“We’re not moving our school security agents overnight, but we see that we can start changing the flow of things,” he said.
Asked about police buy-in for working with the crisis management groups, a ranking NYPD official who spoke on the condition of anonymity said unless city officials create guidelines regarding the partnership, little was likely to change.
The source added that some corners of the department don’t have a history of working cooperatively with the groups or aren’t familiar with them.
Liz Glazer, former director of the Mayor’s Office of Criminal Justice under de Blasio, said the cooperation between the groups and the police department needs to strike a delicate balance.
“I think it has to be bought into not just by the commissioner, but at the precinct level, as well. You know, the commander needs to buy into it,” said Glazer, who left City Hall in late 2020.
She also noted that the crisis management groups can’t be perceived by the community as working too closely with the police department or they’ll lose credibility.
“So, there needs to be both coordination at sort of a higher level, but also a little bit of separation, and that’s the delicacy of negotiating those relationships,” said Glazer.
Jeffrey Butts, who runs the Research and Evaluation Center at John Jay College, says setting up cure violence programs in a way that generates evidence of what methods work to reduce shootings will be essential going forward,
“If people just embrace the brand and use it to justify whatever they’re doing, it will eventually lose that appeal. And people will start criticizing it and say it doesn’t work,” said Butts.
Last winter, THE CITY first reported on one possible model, when police in the 73rd Precinct in Brownsville, Brooklyn, agreed to retreat from a two-block area and allow a local Cure Violence group — Brownsville In, Violence Out — to keep the peace.
Other members of the Brownsville Safety Alliance, from local community organizations to city agencies, were also present to offer services to passer-bys in the no-cop zone.
The initial five-day experiment — attempted during driving snow — went off without a hitch, with no valid 911 or 311 calls made.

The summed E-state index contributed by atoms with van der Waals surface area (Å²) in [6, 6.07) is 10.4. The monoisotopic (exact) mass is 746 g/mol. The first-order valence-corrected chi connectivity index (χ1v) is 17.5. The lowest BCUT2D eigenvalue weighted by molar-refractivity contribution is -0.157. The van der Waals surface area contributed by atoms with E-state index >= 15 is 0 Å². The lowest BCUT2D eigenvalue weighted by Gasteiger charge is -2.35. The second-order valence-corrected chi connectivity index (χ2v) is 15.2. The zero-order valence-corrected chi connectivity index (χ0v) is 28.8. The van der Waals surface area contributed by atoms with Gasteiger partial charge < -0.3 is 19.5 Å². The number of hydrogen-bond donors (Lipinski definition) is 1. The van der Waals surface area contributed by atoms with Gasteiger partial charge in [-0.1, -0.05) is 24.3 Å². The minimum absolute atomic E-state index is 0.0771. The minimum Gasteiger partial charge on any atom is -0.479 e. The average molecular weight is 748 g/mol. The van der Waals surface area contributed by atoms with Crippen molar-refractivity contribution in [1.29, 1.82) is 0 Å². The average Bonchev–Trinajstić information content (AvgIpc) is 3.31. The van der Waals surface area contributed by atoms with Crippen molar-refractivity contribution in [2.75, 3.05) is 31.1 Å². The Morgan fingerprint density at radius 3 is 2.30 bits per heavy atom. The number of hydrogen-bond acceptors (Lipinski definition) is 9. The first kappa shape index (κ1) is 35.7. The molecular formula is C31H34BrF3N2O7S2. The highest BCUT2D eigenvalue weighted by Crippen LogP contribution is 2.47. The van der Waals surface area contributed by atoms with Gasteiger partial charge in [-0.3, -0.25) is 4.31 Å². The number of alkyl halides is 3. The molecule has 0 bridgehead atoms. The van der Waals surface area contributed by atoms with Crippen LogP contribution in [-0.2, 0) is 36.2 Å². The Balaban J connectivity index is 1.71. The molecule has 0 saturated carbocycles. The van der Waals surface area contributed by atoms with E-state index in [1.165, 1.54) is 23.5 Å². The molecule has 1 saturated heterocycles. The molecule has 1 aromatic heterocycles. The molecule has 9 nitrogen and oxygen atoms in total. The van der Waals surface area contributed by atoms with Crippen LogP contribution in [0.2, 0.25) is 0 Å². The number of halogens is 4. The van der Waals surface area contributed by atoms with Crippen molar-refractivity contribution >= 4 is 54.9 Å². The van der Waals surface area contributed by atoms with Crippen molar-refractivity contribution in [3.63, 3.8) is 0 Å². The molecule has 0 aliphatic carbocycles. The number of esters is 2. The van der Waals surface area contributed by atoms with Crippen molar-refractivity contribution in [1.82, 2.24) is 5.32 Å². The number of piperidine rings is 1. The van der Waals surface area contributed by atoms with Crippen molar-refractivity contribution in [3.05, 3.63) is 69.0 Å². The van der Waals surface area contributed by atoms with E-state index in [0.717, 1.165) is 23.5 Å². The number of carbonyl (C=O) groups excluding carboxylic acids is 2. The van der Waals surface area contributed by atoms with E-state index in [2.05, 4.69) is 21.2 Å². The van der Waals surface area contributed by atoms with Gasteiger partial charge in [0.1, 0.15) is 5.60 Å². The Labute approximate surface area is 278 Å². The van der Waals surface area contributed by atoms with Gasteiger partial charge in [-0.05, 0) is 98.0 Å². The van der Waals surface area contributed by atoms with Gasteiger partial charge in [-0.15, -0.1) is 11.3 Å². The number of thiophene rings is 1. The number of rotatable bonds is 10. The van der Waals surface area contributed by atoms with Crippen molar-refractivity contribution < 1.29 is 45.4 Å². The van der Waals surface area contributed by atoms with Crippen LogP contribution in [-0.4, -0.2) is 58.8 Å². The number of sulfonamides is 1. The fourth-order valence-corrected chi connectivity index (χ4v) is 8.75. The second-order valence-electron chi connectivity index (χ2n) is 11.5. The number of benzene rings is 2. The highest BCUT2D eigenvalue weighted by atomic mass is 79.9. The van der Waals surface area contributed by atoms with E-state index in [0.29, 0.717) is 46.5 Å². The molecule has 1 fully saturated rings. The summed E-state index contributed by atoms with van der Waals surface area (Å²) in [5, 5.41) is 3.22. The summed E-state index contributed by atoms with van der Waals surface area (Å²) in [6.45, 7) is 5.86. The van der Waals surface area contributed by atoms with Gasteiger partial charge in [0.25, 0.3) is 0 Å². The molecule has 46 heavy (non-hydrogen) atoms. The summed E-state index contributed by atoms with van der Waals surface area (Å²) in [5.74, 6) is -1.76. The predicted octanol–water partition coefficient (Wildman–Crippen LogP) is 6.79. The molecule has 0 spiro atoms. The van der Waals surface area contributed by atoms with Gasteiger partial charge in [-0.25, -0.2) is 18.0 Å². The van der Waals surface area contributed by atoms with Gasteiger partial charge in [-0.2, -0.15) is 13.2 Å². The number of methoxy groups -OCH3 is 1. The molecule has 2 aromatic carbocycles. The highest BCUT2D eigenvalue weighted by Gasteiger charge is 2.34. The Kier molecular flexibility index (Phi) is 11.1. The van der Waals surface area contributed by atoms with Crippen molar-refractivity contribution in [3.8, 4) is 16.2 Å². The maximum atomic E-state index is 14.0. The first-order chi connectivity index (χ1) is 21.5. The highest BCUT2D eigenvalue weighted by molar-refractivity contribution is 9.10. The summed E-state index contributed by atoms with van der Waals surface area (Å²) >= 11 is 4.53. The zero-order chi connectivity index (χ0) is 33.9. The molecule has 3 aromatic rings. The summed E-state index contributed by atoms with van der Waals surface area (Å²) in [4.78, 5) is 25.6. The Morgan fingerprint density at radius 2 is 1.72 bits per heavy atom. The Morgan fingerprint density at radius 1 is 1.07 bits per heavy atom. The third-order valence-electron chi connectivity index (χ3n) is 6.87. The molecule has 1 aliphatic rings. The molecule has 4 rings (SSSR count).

The second round of the experiment in warmer months also saw success — with BIVO and other community partners finding a missing 4-year-old and intervening in a fight brewing between groups of teenage girls, all without the help of police.
Hailey Nolasco, director of community-based violence prevention at the Center for Court Innovation, attended Saturday’s roundtable with Adams and told THE CITY that the new mayor’s pledge to further invest in projects like hers made her “hopeful.”
“When somebody pulls a trigger, it’s because the system has failed them so many times already,” she said, pointing to schools, food and health care as resources many communities lack.
“That’s when you get the perfect recipe for community violence,” she added. “So if we’re really focusing on what to do, what are these root causes, then we can really make a meaningful impact in public safety.”
On the legislative fixes in Albany, Adams said he’d like New York to join the 49 other states in allowing judges to factor in the dangerousness of the alleged perpetrator in setting bail.
He also said 16- and 17-year-olds were being forced by older associates to take the hit on gun possession charges knowing that they would be charged as juveniles in Family Court rather than face prosecution in criminal court.
Adams said the teens should be given a chance to identify their older associates in those cases, or else be prosecuted in criminal court.
Staten Island District Attorney Michael McMahon supported those ideas on Twitter.
But Butts urged caution with accepting a rise in youth gun arrests as evidence for Adams’ pushback on Raise the Age.
“It’s also possible that people carry more guns in 2021 compared to 2019, which is true all over the place, all ages,” he said.
Additionally, public defender groups that included The Legal Aid Society put out a joint statement rejecting the proposals, noting that some youthful offenders can already be tried as adults.
“We call on the Legislature to reject the Mayor’s wrongheaded proposals to rely on discredited punitive approaches and focus on investing in our communities,” the statement said.